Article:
Sunday, September 12, 2010


The jet lag, the seventeen hour time difference, the excitement of being in new place, and the nervousness of beginning a new job the following morning left me restless in my sleep and woke me up early. Which turned out to be a good thing since it took me ridiculous amounts of time to figure out several simple things.   First of all, I really, really should have listened to what the director and her daughter were telling me the day before. I realized upon waking up and going to boil some water for coffee, that I didn't know how to turn on the stove. At All. It didn't help that all the directions were in Korean. I also didn't know how to get any hot water. I couldn't figure out how to throw anything away. Trash cans? Anywhere? I couldn't find the milk in a grocery store. Its really frustrating not knowing how to do simple things like this. Eventually through trail and error I realized that to use the stove, you had to turn the gas on. (Ohhhhh)  And to use hot water, you had to press this certain "for hot water" button. But you had to turn on this other device before pressing the hot water button and then wait a while. And then the hot water worked. Some of the milk doesn't have to be refrigerated here, so some stores have milk on shelves. Next to items similar to top ramen. The trash system here however I didn't figure out on my own and had to ask someone. The trash "cans" are not can shaped at all, or bin shaped or any round shaped object you may associate with a trash receptacle. They are softly square shaped but then the back panel of it rises up and then curves downward towards the the front, like an open combination lock. And these trash "bins" come in pairs. One is always yellow and the other is always green. And there is no opening to them. In front, where the curve ends, are three screens depicting some image of a person,  I assume throwing something away, and korean writing. So I have no clue as to the meaning of the different symbols.  And that is it. If there is an opening to the trash "can" it's the same color as the rest of the "can" and its a mystery to me. I was told that to "open" the trash can, you need a special key. Like the key card I have to my building, but if you don't have one (I don't) you can just leave your trash next to the "can" and it will be picked up. Which leads me to another trash problem. They have a pretty sophisticated trash recycling system in place. The yellow trash "bins" match up with the yellow trash bags (and you HAVE to have the special yellow trash bag to go throw into the yellow trash "bin" otherwise you can't throw away there) and these yellow trash containers are only for compost. ONLY compost goes into the yellow trash containers. Then there are red garbage bags that match up to the green garbage containers. And you have to have a red garbage bag to throw away garbage in the green trash "cans". And only non-recyclable and non-compost trash goes in those trash containers. I don't know where to throw away the recyclables or what color bag they go in. I also don't know where to buy the correct color bags for the correct color trash "can" and I don't know how to ask for them. (I haven't seen them at my local convenience store) So for now I am totally messing with their system and throwing my trash away in non yellow or red trash bags and leaving them next to different colored trash "bins". I really am completely clueless. I feel tired the moment I get home from work (not that unusual, I hear). My first day off was Saturday and I slept almost the entire day. It is hard not speaking the language, but it sure is a motivation to learn how to speak Korean. Outside of the school, English is not spoken. It is very different from my other travels, but it is also something I have sought. I am still barely into my first week in a new and foreign place and it wouldn't be any fun if I was feeling like I knew the place.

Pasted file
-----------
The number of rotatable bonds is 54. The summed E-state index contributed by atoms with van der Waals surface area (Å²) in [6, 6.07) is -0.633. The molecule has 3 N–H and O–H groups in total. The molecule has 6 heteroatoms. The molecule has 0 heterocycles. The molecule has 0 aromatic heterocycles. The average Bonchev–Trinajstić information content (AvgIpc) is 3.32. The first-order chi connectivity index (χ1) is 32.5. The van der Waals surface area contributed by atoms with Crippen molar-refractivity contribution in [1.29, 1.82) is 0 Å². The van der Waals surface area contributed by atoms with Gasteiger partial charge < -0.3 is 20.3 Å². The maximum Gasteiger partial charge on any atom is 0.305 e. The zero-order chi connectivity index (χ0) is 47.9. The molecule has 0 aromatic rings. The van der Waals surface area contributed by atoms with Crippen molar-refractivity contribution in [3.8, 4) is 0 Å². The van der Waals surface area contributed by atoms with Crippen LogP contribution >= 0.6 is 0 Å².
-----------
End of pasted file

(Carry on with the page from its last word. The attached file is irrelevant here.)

1. i will say that you wouldn't have felt so clueless had you watched the new kirate kid before you left. will smith's kid is they key to transnational comfort.

  2. Hey! Now that's right. Elizabeth, you've got to get into one of those fung-schway classes where everyone gets out into the park and moves together at a snails pace. Heck, I'll bet with a little bit of that, you'll be talkin' trash in no time! And que pasa with the yellow/green/red bags, chula? Just put everything in a brown paper bag and throw it into your neighbors yard! I don't think that I'd do too well over there.